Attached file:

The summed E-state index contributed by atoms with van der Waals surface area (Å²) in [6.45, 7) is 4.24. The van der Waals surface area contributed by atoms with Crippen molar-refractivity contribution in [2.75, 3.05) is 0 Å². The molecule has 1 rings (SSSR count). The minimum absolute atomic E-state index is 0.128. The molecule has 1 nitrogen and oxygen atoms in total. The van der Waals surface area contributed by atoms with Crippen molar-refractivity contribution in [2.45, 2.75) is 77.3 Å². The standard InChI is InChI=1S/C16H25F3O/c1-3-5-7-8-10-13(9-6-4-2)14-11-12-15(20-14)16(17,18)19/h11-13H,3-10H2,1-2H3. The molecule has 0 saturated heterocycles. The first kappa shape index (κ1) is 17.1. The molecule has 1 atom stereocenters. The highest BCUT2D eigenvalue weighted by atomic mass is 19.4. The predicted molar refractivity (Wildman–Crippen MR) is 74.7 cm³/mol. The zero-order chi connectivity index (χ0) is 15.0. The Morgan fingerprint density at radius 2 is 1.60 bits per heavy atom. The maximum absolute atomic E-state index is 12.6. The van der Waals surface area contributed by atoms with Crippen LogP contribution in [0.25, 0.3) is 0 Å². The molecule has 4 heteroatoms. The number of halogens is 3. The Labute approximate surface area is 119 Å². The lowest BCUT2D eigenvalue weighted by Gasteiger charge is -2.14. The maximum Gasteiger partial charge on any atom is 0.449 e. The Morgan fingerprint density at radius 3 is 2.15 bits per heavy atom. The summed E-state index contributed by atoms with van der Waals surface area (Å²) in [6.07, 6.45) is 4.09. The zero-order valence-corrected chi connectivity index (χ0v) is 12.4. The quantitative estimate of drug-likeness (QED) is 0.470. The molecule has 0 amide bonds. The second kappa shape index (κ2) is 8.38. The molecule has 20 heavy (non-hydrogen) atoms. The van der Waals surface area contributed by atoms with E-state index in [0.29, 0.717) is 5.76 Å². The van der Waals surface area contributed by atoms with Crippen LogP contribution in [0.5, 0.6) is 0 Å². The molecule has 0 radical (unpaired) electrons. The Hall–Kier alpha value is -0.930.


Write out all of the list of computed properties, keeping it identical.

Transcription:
The summed E-state index contributed by atoms with van der Waals surface area (Å²) in [6.45, 7) is 4.24. The van der Waals surface area contributed by atoms with Crippen molar-refractivity contribution in [2.75, 3.05) is 0 Å². The molecule has 1 rings (SSSR count). The minimum absolute atomic E-state index is 0.128. The molecule has 1 nitrogen and oxygen atoms in total. The van der Waals surface area contributed by atoms with Crippen molar-refractivity contribution in [2.45, 2.75) is 77.3 Å². The standard InChI is InChI=1S/C16H25F3O/c1-3-5-7-8-10-13(9-6-4-2)14-11-12-15(20-14)16(17,18)19/h11-13H,3-10H2,1-2H3. The molecule has 0 saturated heterocycles. The first kappa shape index (κ1) is 17.1. The molecule has 1 atom stereocenters. The highest BCUT2D eigenvalue weighted by atomic mass is 19.4. The predicted molar refractivity (Wildman–Crippen MR) is 74.7 cm³/mol. The zero-order chi connectivity index (χ0) is 15.0. The Morgan fingerprint density at radius 2 is 1.60 bits per heavy atom. The maximum absolute atomic E-state index is 12.6. The van der Waals surface area contributed by atoms with Crippen LogP contribution in [0.25, 0.3) is 0 Å². The molecule has 4 heteroatoms. The number of halogens is 3. The Labute approximate surface area is 119 Å². The lowest BCUT2D eigenvalue weighted by Gasteiger charge is -2.14. The maximum Gasteiger partial charge on any atom is 0.449 e. The Morgan fingerprint density at radius 3 is 2.15 bits per heavy atom. The summed E-state index contributed by atoms with van der Waals surface area (Å²) in [6.07, 6.45) is 4.09. The zero-order valence-corrected chi connectivity index (χ0v) is 12.4. The quantitative estimate of drug-likeness (QED) is 0.470. The molecule has 0 amide bonds. The second kappa shape index (κ2) is 8.38. The molecule has 20 heavy (non-hydrogen) atoms. The van der Waals surface area contributed by atoms with E-state index in [0.29, 0.717) is 5.76 Å². The van der Waals surface area contributed by atoms with Crippen LogP contribution in [0.5, 0.6) is 0 Å². The molecule has 0 radical (unpaired) electrons. The Hall–Kier alpha value is -0.930.